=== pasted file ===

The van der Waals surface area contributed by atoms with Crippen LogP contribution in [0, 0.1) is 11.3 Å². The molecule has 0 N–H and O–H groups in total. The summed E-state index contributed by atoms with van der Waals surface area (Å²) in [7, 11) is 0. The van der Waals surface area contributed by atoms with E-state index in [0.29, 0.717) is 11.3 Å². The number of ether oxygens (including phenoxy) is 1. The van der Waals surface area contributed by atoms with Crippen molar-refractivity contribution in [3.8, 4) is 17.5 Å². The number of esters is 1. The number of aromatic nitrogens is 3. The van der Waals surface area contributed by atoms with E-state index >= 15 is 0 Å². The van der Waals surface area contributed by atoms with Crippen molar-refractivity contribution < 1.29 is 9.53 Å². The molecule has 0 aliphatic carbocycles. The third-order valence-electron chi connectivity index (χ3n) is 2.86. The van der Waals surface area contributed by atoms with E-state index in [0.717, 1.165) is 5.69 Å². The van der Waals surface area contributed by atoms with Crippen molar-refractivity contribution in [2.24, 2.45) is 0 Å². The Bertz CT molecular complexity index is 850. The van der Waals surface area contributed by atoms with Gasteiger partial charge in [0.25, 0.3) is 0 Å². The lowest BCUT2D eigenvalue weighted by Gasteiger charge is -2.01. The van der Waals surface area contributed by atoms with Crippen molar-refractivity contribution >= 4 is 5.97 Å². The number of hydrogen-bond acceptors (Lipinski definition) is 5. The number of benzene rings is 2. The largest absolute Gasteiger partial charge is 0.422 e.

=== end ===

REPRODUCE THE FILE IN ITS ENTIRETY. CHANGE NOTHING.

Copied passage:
The van der Waals surface area contributed by atoms with Crippen LogP contribution in [0, 0.1) is 11.3 Å². The molecule has 0 N–H and O–H groups in total. The summed E-state index contributed by atoms with van der Waals surface area (Å²) in [7, 11) is 0. The van der Waals surface area contributed by atoms with E-state index in [0.29, 0.717) is 11.3 Å². The number of ether oxygens (including phenoxy) is 1. The van der Waals surface area contributed by atoms with Crippen molar-refractivity contribution in [3.8, 4) is 17.5 Å². The number of esters is 1. The number of aromatic nitrogens is 3. The van der Waals surface area contributed by atoms with E-state index >= 15 is 0 Å². The van der Waals surface area contributed by atoms with Crippen molar-refractivity contribution < 1.29 is 9.53 Å². The molecule has 0 aliphatic carbocycles. The third-order valence-electron chi connectivity index (χ3n) is 2.86. The van der Waals surface area contributed by atoms with E-state index in [0.717, 1.165) is 5.69 Å². The van der Waals surface area contributed by atoms with Crippen molar-refractivity contribution in [2.24, 2.45) is 0 Å². The Bertz CT molecular complexity index is 850. The van der Waals surface area contributed by atoms with Gasteiger partial charge in [0.25, 0.3) is 0 Å². The lowest BCUT2D eigenvalue weighted by Gasteiger charge is -2.01. The van der Waals surface area contributed by atoms with Crippen molar-refractivity contribution >= 4 is 5.97 Å². The number of hydrogen-bond acceptors (Lipinski definition) is 5. The number of benzene rings is 2. The largest absolute Gasteiger partial charge is 0.422 e.